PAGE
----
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Revista Interamericana de Bibliografía (RIB)
Número: 1
Título: 1998

Orin STARN, Carlos Iván DEGREGORI, and Robin KIRK, eds. The Peru Reader: History, Culture, Politics. Durham, N.C.: Duke University Press, 1995. vii + 531p., illus, index.

This is an anthology in which the editors seek to present the “voices” of Peruvians about their country as well as the analysis of outsiders that have studied Peru. The result is, as they put it, “a mixed-field, cross-disciplinary anthology” (p.5) that spans a spectrum of epochs and topics.

The volume provides an enhanced picture of Peruvian ethnohistory as it explores the complex interactions of power and culture over time. Thus, the volume covers a lot of ground, from the pre-Inca civilizations, the conquest and colonial rule, the Republican period, the advent of modern politics, the break-up of the old order after 1968, leading up to civil strife caused by the Shining Path and the terror that ensued during the past 15 years.

The first half of the collection has particular merit for historians in that it contains essays and excerpts from the writings of key contributors to Andean historiography such as Garcilazo de la Vega, John Hemming, Ricardo Palma, Steve J. Stern, Alberto Flores Galindo, Florencia Mallon, Luis Valcarcel, and José Carlos Mariátegui. Each of these authors has explored fundamental issues at specific periods making major contributions and providing scholars with much to consider about aspects of Peruvian history.

The second half of the book contains materials that take several different tracks. It covers the forging of a “third Way”of state-centered development by the reformist military government of Velasco Alvarado in 1968, the emergence of the Shining Path, the drug problem, the growth of the informal sector, and other issues related to hardship and fear as a result of Peru’s socio-economic deterioration during the 1980s.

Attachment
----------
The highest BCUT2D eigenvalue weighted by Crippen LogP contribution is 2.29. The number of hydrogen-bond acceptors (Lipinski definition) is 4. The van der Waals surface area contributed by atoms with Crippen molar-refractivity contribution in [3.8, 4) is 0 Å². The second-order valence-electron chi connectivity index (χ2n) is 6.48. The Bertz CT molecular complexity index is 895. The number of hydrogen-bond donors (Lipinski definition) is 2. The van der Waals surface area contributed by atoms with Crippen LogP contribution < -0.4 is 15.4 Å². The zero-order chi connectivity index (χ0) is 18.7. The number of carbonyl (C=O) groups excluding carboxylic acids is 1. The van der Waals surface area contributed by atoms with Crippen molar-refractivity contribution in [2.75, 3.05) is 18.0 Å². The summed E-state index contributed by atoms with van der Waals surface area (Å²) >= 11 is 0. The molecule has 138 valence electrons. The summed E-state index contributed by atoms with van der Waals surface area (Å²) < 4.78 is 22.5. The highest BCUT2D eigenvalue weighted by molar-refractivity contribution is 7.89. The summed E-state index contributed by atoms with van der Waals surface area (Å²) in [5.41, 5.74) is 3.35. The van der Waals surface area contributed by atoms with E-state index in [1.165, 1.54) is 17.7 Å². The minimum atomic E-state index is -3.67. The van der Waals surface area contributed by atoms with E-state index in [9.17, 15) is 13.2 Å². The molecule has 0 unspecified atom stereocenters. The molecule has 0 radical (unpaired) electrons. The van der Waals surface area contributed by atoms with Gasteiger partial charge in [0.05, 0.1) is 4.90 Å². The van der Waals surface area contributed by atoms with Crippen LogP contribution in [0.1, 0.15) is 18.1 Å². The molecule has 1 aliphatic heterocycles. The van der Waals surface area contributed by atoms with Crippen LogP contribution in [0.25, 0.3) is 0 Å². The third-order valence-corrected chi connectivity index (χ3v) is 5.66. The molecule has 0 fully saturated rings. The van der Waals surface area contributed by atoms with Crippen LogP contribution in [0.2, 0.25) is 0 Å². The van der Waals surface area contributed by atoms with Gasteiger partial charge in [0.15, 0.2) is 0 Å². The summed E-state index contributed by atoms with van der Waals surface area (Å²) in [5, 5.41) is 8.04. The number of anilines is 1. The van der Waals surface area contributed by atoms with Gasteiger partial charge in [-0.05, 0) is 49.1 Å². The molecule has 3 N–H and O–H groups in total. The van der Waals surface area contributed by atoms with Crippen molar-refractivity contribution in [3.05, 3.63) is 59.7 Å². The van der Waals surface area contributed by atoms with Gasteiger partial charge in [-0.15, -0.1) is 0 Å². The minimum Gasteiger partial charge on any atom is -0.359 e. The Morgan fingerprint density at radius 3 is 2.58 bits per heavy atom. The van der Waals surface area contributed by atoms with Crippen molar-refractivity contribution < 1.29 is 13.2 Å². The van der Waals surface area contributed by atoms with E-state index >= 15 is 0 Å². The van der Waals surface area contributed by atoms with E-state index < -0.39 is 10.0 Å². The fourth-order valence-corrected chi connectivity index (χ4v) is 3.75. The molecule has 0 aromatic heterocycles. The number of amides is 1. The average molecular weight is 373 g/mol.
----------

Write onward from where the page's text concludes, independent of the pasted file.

Like many anthologies, this book is uneven and unbalanced. It mixes academic and nonacademic writings which do not always form a coherent whole. As the editors note, the reader contains “a collection of poems, colonial chronicles, a folktale, a menu, a travel account, a death sentence, a classified memo, autobiographical accounts, novel excerpts or short stories, song lyrics, speeches, and essays” (p.2). In its effort to provide a deeper understanding of Peru it presents aspects of Peruvian society related only to culture, history, and politics. That is, the book excludes aspects of economics (e.g the guano boom, the fishing boom, the debt problem) and a number of other social issues. Part of the reason might be that two of the editors are anthropologists with an affinity for history.

Is this a representative collection of Peru? The anthropological angle is a limiting factor even if the book merits attention and is, indeed, an invaluable reference tool. Another limitation is that excerpts taken from books do not always do justice to the original works because they leave the reader with a thirst for more. There is no doubt that putting together a reader on Peru is a strenuous task. Peru is a poorly integrated country, or more to the point, a society deeply divided along class and racial lines that has had difficulty in coming to grips with its own reality. Peru is a country of many facets with a deeply troubling history. Although there are gaps that the book fills (e.g. material made available for the first time in English) and some it fails to fill, it provides a relatively good collection of articles that explain aspects of Peru’s complex history, its diversified culture, and the volatile political climate of recent years.

University of Pittsburgh                                                                                                                                            RUBÉN BERRÍOS
Pittsburgh, Pennsylvania, USA